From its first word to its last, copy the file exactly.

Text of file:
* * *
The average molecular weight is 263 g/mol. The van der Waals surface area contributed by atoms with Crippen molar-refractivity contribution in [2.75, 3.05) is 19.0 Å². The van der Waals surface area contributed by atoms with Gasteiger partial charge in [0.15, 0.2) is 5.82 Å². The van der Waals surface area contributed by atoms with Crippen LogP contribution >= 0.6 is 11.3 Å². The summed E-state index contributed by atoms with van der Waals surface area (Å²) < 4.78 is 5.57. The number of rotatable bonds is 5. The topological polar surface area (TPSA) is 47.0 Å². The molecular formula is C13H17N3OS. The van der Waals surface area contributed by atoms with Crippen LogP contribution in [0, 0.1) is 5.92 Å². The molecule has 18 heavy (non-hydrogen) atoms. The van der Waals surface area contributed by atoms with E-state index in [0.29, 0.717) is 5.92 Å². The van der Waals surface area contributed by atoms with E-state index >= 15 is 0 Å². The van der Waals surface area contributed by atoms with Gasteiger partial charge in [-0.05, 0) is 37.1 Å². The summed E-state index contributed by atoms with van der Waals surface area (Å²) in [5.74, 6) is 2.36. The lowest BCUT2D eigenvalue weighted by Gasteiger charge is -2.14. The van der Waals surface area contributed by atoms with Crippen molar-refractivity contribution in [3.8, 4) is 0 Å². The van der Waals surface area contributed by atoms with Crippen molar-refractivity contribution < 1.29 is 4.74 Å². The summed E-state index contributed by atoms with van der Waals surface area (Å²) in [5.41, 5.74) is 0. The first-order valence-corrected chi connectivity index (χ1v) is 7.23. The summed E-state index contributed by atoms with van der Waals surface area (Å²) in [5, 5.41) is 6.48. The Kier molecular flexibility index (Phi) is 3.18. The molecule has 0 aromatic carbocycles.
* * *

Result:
The average molecular weight is 263 g/mol. The van der Waals surface area contributed by atoms with Crippen molar-refractivity contribution in [2.75, 3.05) is 19.0 Å². The van der Waals surface area contributed by atoms with Gasteiger partial charge in [0.15, 0.2) is 5.82 Å². The van der Waals surface area contributed by atoms with Crippen LogP contribution >= 0.6 is 11.3 Å². The summed E-state index contributed by atoms with van der Waals surface area (Å²) < 4.78 is 5.57. The number of rotatable bonds is 5. The topological polar surface area (TPSA) is 47.0 Å². The molecular formula is C13H17N3OS. The van der Waals surface area contributed by atoms with Crippen LogP contribution in [0, 0.1) is 5.92 Å². The molecule has 18 heavy (non-hydrogen) atoms. The van der Waals surface area contributed by atoms with E-state index in [0.29, 0.717) is 5.92 Å². The van der Waals surface area contributed by atoms with E-state index >= 15 is 0 Å². The van der Waals surface area contributed by atoms with Gasteiger partial charge in [-0.05, 0) is 37.1 Å². The summed E-state index contributed by atoms with van der Waals surface area (Å²) in [5.74, 6) is 2.36. The lowest BCUT2D eigenvalue weighted by Gasteiger charge is -2.14. The van der Waals surface area contributed by atoms with Crippen molar-refractivity contribution in [3.8, 4) is 0 Å². The van der Waals surface area contributed by atoms with Crippen molar-refractivity contribution < 1.29 is 4.74 Å². The summed E-state index contributed by atoms with van der Waals surface area (Å²) in [5.41, 5.74) is 0. The first-order valence-corrected chi connectivity index (χ1v) is 7.23. The summed E-state index contributed by atoms with van der Waals surface area (Å²) in [5, 5.41) is 6.48. The Kier molecular flexibility index (Phi) is 3.18. The molecule has 0 aromatic carbocycles.